UZH-Logo

Maintenance Infos

PHYSIOLOGY. Regulation of breathing by CO₂ requires the proton-activated receptor GPR4 in retrotrapezoid nucleus neurons


Kumar, Natasha N; Velic, Ana; Soliz, Jorge; Shi, Yingtang; Li, Keyong; Wang, Sheng; Weaver, Janelle L; Sen, Josh; Abbott, Stephen B G; Lazarenko, Roman M; Ludwig, Marie-Gabrielle; Perez-Reyes, Edward; Mohebbi, Nilufar; Bettoni, Carla; Gassmann, Max; Suply, Thomas; Seuwen, Klaus; Guyenet, Patrice G; Wagner, Carsten A; Bayliss, Douglas A (2015). PHYSIOLOGY. Regulation of breathing by CO₂ requires the proton-activated receptor GPR4 in retrotrapezoid nucleus neurons. Science, 348(6240):1255-1260.

Abstract

Blood gas and tissue pH regulation depend on the ability of the brain to sense CO2 and/or H(+) and alter breathing appropriately, a homeostatic process called central respiratory chemosensitivity. We show that selective expression of the proton-activated receptor GPR4 in chemosensory neurons of the mouse retrotrapezoid nucleus (RTN) is required for CO2-stimulated breathing. Genetic deletion of GPR4 disrupted acidosis-dependent activation of RTN neurons, increased apnea frequency, and blunted ventilatory responses to CO2. Reintroduction of GPR4 into RTN neurons restored CO2-dependent RTN neuronal activation and rescued the ventilatory phenotype. Additional elimination of TASK-2 (K(2P)5), a pH-sensitive K(+) channel expressed in RTN neurons, essentially abolished the ventilatory response to CO2. The data identify GPR4 and TASK-2 as distinct, parallel, and essential central mediators of respiratory chemosensitivity.

Abstract

Blood gas and tissue pH regulation depend on the ability of the brain to sense CO2 and/or H(+) and alter breathing appropriately, a homeostatic process called central respiratory chemosensitivity. We show that selective expression of the proton-activated receptor GPR4 in chemosensory neurons of the mouse retrotrapezoid nucleus (RTN) is required for CO2-stimulated breathing. Genetic deletion of GPR4 disrupted acidosis-dependent activation of RTN neurons, increased apnea frequency, and blunted ventilatory responses to CO2. Reintroduction of GPR4 into RTN neurons restored CO2-dependent RTN neuronal activation and rescued the ventilatory phenotype. Additional elimination of TASK-2 (K(2P)5), a pH-sensitive K(+) channel expressed in RTN neurons, essentially abolished the ventilatory response to CO2. The data identify GPR4 and TASK-2 as distinct, parallel, and essential central mediators of respiratory chemosensitivity.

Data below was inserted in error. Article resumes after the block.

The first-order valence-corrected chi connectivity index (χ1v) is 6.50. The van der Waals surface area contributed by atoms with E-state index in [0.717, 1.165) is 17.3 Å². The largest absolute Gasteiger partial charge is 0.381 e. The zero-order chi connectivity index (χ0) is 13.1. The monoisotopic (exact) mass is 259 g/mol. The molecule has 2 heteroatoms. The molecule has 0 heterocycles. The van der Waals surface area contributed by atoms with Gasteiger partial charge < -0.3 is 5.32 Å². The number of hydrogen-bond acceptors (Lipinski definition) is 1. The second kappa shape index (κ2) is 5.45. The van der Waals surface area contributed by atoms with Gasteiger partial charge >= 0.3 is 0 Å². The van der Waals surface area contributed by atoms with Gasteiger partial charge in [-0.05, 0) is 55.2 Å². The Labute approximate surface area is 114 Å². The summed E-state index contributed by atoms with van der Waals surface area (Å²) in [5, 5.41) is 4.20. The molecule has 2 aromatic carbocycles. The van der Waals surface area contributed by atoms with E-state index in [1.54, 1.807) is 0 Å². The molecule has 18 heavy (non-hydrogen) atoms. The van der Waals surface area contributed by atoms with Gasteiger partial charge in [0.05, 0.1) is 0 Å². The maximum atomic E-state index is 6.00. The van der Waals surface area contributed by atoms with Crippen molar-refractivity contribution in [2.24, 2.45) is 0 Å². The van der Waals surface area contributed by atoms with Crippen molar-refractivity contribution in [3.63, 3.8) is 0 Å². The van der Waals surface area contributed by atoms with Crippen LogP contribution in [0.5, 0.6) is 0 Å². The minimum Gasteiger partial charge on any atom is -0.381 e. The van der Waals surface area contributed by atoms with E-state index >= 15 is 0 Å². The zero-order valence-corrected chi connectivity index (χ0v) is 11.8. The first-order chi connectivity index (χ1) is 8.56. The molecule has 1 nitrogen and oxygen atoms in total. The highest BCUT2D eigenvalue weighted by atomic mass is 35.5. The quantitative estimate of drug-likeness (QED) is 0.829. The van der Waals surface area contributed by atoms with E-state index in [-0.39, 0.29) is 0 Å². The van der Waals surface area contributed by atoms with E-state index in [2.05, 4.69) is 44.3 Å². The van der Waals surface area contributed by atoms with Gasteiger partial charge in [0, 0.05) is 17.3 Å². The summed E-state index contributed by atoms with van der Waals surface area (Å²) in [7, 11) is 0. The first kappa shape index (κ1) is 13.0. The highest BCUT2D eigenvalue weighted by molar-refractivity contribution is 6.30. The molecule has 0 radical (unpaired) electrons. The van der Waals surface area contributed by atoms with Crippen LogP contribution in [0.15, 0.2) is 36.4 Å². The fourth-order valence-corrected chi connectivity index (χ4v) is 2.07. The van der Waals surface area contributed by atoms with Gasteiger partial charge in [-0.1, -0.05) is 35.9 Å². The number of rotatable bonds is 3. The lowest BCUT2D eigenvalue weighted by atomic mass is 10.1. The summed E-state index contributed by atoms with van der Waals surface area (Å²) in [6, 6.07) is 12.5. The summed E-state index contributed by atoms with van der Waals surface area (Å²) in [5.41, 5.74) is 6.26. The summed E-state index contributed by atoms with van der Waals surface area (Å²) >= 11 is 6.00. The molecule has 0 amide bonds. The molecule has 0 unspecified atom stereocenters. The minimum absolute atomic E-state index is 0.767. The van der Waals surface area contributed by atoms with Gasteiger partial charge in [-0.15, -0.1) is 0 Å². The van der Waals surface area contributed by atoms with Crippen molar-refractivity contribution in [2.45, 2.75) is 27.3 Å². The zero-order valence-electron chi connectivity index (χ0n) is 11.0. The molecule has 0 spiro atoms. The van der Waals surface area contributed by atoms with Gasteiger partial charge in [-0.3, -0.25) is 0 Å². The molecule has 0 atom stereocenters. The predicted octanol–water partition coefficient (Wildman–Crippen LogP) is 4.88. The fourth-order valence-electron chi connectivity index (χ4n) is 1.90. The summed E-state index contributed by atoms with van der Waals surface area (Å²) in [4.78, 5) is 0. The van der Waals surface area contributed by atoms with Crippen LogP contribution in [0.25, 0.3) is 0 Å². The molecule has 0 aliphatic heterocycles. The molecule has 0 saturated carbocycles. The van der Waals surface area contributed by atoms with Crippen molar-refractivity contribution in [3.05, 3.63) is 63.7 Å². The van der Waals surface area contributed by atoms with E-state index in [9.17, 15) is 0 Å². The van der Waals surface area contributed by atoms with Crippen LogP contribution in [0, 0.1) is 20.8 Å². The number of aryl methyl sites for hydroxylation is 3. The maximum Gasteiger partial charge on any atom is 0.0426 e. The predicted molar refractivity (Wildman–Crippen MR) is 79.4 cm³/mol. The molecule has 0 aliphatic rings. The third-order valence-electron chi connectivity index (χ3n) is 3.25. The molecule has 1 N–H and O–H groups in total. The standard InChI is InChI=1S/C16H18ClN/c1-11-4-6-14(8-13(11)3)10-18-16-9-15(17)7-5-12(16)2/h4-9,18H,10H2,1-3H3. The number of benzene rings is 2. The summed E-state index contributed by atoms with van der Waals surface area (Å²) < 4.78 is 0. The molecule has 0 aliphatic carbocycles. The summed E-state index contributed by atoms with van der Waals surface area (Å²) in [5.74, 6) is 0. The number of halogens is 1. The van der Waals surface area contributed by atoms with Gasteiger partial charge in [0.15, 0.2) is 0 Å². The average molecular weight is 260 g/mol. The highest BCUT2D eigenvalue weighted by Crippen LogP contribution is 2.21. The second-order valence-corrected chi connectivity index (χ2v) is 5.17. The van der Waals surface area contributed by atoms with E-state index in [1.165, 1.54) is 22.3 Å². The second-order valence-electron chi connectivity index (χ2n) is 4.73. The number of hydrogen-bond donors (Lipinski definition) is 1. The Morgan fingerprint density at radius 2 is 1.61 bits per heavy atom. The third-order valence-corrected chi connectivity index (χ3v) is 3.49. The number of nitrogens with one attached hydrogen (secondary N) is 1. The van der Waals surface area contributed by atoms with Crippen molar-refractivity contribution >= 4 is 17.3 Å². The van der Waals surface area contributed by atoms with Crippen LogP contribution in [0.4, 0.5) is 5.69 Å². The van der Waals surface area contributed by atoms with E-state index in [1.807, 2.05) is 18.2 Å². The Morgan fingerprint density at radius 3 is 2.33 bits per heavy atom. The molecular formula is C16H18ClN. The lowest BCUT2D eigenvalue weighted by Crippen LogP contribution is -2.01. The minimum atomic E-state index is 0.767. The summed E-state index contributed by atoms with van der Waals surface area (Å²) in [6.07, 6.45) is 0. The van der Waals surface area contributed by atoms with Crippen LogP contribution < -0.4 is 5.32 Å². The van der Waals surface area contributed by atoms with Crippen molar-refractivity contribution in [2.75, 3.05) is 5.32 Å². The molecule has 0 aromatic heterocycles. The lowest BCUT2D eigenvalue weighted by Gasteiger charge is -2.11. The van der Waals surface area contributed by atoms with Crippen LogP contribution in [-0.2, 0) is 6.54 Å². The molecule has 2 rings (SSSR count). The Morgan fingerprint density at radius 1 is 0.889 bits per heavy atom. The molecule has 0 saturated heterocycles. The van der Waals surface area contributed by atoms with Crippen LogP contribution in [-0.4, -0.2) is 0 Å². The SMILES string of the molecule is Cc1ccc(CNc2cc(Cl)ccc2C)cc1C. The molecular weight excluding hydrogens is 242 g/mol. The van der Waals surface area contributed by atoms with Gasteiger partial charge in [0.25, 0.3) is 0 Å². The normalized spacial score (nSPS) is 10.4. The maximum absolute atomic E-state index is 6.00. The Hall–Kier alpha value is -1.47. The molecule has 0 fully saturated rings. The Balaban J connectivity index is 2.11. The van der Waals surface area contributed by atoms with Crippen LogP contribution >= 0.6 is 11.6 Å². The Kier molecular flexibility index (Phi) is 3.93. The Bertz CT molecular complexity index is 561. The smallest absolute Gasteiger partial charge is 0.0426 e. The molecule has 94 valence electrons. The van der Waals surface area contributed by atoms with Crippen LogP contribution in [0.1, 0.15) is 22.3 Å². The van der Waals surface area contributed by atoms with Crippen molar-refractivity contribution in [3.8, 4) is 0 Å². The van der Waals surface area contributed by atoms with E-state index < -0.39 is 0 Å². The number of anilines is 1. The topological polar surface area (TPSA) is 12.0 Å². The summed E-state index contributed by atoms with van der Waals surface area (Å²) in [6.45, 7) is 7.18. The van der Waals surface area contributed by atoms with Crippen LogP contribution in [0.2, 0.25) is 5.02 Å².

Citations

22 citations in Web of Science®
24 citations in Scopus®
Google Scholar™

Altmetrics

Additional indexing

Item Type:Journal Article, refereed, original work
Communities & Collections:04 Faculty of Medicine > University Hospital Zurich > Clinic for Nephrology
04 Faculty of Medicine > Institute of Physiology
07 Faculty of Science > Institute of Physiology

05 Vetsuisse Faculty > Institute of Veterinary Physiology
Dewey Decimal Classification:610 Medicine & health
Language:English
Date:12 June 2015
Deposited On:23 Jul 2015 09:16
Last Modified:05 Apr 2016 19:19
Publisher:American Association for the Advancement of Science
ISSN:0036-8075
Publisher DOI:https://doi.org/10.1126/science.aaa0922
PubMed ID:26068853

Download

Full text not available from this repository.
View at publisher

TrendTerms

TrendTerms displays relevant terms of the abstract of this publication and related documents on a map. The terms and their relations were extracted from ZORA using word statistics. Their timelines are taken from ZORA as well. The bubble size of a term is proportional to the number of documents where the term occurs. Red, orange, yellow and green colors are used for terms that occur in the current document; red indicates high interlinkedness of a term with other terms, orange, yellow and green decreasing interlinkedness. Blue is used for terms that have a relation with the terms in this document, but occur in other documents.
You can navigate and zoom the map. Mouse-hovering a term displays its timeline, clicking it yields the associated documents.

Author Collaborations